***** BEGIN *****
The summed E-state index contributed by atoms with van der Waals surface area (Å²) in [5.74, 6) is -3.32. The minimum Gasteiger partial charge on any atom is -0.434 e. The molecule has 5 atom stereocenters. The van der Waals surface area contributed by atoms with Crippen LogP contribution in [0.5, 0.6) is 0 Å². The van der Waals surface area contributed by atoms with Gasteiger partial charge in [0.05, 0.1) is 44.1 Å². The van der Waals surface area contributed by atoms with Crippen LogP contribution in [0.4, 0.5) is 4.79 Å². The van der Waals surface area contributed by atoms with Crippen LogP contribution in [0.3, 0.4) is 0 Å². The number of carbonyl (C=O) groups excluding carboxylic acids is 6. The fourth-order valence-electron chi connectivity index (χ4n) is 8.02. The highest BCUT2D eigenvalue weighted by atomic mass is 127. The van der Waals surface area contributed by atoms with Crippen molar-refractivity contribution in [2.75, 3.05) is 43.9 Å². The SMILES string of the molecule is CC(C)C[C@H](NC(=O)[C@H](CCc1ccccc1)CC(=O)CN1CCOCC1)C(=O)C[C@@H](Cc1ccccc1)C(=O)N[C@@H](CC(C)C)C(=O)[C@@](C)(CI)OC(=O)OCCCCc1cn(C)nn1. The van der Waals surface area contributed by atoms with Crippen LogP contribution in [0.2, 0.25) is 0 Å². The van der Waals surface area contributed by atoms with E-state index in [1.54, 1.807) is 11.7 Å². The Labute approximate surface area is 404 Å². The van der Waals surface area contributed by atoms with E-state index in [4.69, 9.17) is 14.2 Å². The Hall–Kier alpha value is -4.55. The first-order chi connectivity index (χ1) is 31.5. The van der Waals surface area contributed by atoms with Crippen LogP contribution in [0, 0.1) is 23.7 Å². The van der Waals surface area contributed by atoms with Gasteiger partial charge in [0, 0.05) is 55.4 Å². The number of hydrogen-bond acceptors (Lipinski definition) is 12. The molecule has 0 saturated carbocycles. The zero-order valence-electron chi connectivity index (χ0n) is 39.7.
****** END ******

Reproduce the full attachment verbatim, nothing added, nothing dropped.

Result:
The summed E-state index contributed by atoms with van der Waals surface area (Å²) in [5.74, 6) is -3.32. The minimum Gasteiger partial charge on any atom is -0.434 e. The molecule has 5 atom stereocenters. The van der Waals surface area contributed by atoms with Crippen LogP contribution in [0.5, 0.6) is 0 Å². The van der Waals surface area contributed by atoms with Gasteiger partial charge in [0.05, 0.1) is 44.1 Å². The van der Waals surface area contributed by atoms with Crippen LogP contribution in [0.4, 0.5) is 4.79 Å². The van der Waals surface area contributed by atoms with Crippen LogP contribution in [0.3, 0.4) is 0 Å². The number of carbonyl (C=O) groups excluding carboxylic acids is 6. The fourth-order valence-electron chi connectivity index (χ4n) is 8.02. The highest BCUT2D eigenvalue weighted by atomic mass is 127. The van der Waals surface area contributed by atoms with Crippen molar-refractivity contribution in [2.75, 3.05) is 43.9 Å². The SMILES string of the molecule is CC(C)C[C@H](NC(=O)[C@H](CCc1ccccc1)CC(=O)CN1CCOCC1)C(=O)C[C@@H](Cc1ccccc1)C(=O)N[C@@H](CC(C)C)C(=O)[C@@](C)(CI)OC(=O)OCCCCc1cn(C)nn1. The van der Waals surface area contributed by atoms with Crippen LogP contribution in [0.2, 0.25) is 0 Å². The van der Waals surface area contributed by atoms with E-state index in [1.54, 1.807) is 11.7 Å². The Labute approximate surface area is 404 Å². The van der Waals surface area contributed by atoms with E-state index in [4.69, 9.17) is 14.2 Å². The Hall–Kier alpha value is -4.55. The first-order chi connectivity index (χ1) is 31.5. The van der Waals surface area contributed by atoms with Crippen LogP contribution in [0, 0.1) is 23.7 Å². The van der Waals surface area contributed by atoms with Gasteiger partial charge in [0, 0.05) is 55.4 Å². The number of hydrogen-bond acceptors (Lipinski definition) is 12. The molecule has 0 saturated carbocycles. The zero-order valence-electron chi connectivity index (χ0n) is 39.7.